By | Kavitha Hemanath | An absolute advocate to being truly human
A very frequently heard saying is ‘Actions speak louder than words’. And that is true.
On the flip side though, if you re-direct your focus on to words, you’d realize that even when words don’t speak as loud as actions, they linger much longer in our memory, unnecessarily haunting us for a long long time.
Recently I happened to hear a friend pass a comment which was out of line, inconsiderate and mainly out of rage. The comment was derogatory in nature, and was about someone’s work ethic extrapolated completely based on that person’s personal life at that time.
Personal life and professional life are terms we use in an attempt to desperately separate the one giant intermingled ball of our being. Unfortunately, there is no line dividing the two and most often than not, one creeps into the space of the other and leaves the whole thing a huge mess.
So this intermingling then sometimes gets considered as a true reflection of each other, i.e personal life reflecting professional life and vice versa. My friend decided that this person ‘P’ would not be a good professional, because of the lack of stability ‘P’ was currently showcasing in their personal life.
As much as I understood this premise, and the source of its origin, I did not quite agree.
I believe that despite the intermingling and blurring of lines, we human beings like to be thought of as highly professional even when we may be lost and broken as a person. A lot of us are naturally conditioned to put on a fake smile and a tough act when we enter the doors to our offices. This somehow helps us focus on the task at hand and get the results as promised. This happens despite the heart wrenching pain, depression, mood swings, insomnia, anxiety, loss, or trauma that one is parallelly going through in the personal life.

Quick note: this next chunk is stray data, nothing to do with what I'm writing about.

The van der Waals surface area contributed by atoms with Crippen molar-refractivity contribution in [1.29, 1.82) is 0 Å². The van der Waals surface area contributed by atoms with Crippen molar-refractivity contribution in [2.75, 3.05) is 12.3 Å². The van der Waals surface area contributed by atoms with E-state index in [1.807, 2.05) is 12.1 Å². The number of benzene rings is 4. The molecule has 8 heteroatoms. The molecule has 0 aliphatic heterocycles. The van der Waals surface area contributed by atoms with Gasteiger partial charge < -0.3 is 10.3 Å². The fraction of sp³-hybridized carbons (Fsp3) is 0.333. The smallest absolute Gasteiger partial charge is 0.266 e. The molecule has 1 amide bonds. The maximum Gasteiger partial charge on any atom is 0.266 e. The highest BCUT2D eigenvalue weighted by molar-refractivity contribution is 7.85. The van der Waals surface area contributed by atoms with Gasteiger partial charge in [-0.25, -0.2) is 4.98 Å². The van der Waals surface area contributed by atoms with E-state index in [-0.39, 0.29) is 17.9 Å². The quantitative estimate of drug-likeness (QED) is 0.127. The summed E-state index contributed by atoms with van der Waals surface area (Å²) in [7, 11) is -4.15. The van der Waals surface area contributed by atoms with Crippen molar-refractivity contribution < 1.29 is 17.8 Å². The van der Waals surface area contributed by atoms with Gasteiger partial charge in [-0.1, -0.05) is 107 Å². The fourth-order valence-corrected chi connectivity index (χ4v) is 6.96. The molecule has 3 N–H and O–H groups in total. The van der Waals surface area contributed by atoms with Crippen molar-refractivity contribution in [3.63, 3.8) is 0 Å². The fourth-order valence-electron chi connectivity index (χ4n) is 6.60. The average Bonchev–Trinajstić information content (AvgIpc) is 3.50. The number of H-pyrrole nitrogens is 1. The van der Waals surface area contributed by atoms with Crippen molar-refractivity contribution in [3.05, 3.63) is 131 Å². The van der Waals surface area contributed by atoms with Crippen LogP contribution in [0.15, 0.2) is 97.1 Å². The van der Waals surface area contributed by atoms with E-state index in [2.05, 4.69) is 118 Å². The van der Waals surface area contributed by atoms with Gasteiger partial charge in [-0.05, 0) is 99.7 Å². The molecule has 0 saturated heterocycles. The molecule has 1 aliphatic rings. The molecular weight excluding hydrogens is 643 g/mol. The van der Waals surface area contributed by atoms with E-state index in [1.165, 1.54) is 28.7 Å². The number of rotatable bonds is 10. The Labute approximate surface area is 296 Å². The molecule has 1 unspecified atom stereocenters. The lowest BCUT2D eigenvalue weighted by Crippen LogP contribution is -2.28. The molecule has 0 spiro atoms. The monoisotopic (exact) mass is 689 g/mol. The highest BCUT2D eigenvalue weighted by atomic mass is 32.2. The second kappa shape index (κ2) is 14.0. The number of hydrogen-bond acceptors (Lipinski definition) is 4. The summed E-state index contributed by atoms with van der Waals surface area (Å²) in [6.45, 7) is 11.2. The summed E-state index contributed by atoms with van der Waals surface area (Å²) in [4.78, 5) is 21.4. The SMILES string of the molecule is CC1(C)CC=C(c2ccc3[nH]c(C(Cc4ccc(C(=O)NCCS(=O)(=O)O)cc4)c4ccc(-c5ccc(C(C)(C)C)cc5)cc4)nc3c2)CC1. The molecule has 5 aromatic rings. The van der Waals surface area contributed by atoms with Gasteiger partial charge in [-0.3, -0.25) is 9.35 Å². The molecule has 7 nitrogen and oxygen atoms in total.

How does that work? It works because:
- Maybe work gives them meaning.
- It gives them validation, a sense of achievement and becomes the sign they were looking for all along.
- Maybe a success at work gives them perspective on the things in their personal life.
- Maybe this is the win they needed to get out of the pit they found themselves in.
It could also be because of the fact that personal life and work life sees the dominant working of different parts of the brain, different sets of emotions and thereby different approaches in behavior.
One really can’t say.
All I know is that work is a stress maker but a stress buster too.
It demands energy and concentration and most often than not, people seem to be more composed when working. One cannot/should not therefore base big decisions based on judgments on the way their personal life has panned out. (That’s personal and really none of anybody else’s business).
The line really is thin and therefore at times emotions and personal life may creep in at work, no doubt. Basing all judgments and decisions based solely on this assumption would be a mistake and a discrimination uncalled for.
We are only human, after all. But at work, we could almost turn into machines and get really crunching. And as sad as that may sound, it does get the job done!